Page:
The Son of Man Must be Lifted Up

I’m going to take a break from the covenant theme and I’ll get back to it tomorrow. Today, I’d like to talk about John’s Gospel, the last gospel written. John’s Gospel is very unlike the synoptics in that John does not rely on parables to tell the story of Christ. It is also far more explicit in its Christology than say, the Gospel of Mark. Consider the following passages in John:

John 3:13-14
And just as Moses lifted up the serpent in the desert, so must the Son of Man be lifted up, so that everyone who believes in him may have eternal life.

Remember that Moses mounted a bronze serpent on a pole in Numbers 21, to spare the Israelites from the plague of serpents that had entered their camp. In John 3:13, Jesus speaks of himself in the third person, predicting that he will be lifted up on the cross. He calls himself the Son of Man, a term also used by Matthew 30 times, Mark 14 times, Luke 25 times, and John 12 times. Notice that Jesus speaks in the third person in verse 3:16, For God so loved the world that he gave his only Son…

John 8:28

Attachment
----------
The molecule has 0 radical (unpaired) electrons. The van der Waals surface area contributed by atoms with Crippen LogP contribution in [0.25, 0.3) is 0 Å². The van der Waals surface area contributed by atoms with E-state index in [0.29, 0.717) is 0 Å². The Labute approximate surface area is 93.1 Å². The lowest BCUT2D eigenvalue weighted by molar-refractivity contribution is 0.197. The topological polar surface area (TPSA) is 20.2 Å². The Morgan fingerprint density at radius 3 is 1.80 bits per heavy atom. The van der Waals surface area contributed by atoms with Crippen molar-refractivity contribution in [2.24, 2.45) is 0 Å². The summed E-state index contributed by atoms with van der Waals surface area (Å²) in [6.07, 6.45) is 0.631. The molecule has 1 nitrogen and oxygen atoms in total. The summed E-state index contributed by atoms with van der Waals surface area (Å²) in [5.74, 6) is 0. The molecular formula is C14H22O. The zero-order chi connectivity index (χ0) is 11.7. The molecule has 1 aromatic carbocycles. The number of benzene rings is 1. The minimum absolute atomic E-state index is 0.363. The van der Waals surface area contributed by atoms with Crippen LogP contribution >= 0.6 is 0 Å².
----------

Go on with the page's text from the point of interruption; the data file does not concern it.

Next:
So Jesus said, “When you lift up the Son of Man, then you will realize that I AM, and that I do nothing on my own, but I say only what the Father taught me.”

This passage occurs while Jesus preaches in the temple area in Jerusalem. Facing a skeptical crowd, he defends himself by explaining his relationship to the Father. Jesus calls himself ἐγὼ εἰμὶ “I AM,” borrowing from Exodus 3:14 and Isaiah 43:10 to establish himself as on par with God.  But again, he still refers to himself in the slightly cryptic third person.

John 12:32-34
And when I am lifted up from the earth, I will draw everyone to myself.” He said this indicating the kind of death he would die.
So the crowd answered him, “We have heard from the law that the Messiah remains forever. Then how can you say that the Son of Man must be lifted up? Who is this Son of Man?”

After entering Jerusalem for the week of Passover, Jesus finally dispenses with formality and speaks in the first person. Ironically, the crowd, in their unbelief, glosses over Jesus’ reference to himself. They argue that the Messiah will remain for ever, refusing to accept the idea that the Son of Man will be lifted up.

In the Gospel of John, Jesus takes his time revealing who his, performing seven miracles that progress from the incidental (conversion of water into wine) to the astonishing (the raising of Lazarus). By the same token, Jesus reveals himself to be the Son of God by predicting three times that he will be raised up. In the first two passages, he refers to himself in the third person. In the third passage, he refers to himself in the first person, but the crowd misunderstands him. The Sacred Author John not only reveals Jesus as the Son of God in a gradual way, but he always emphasizes the tension between belief and unbelief among those who were witnesses to the preaching and work of Jesus.

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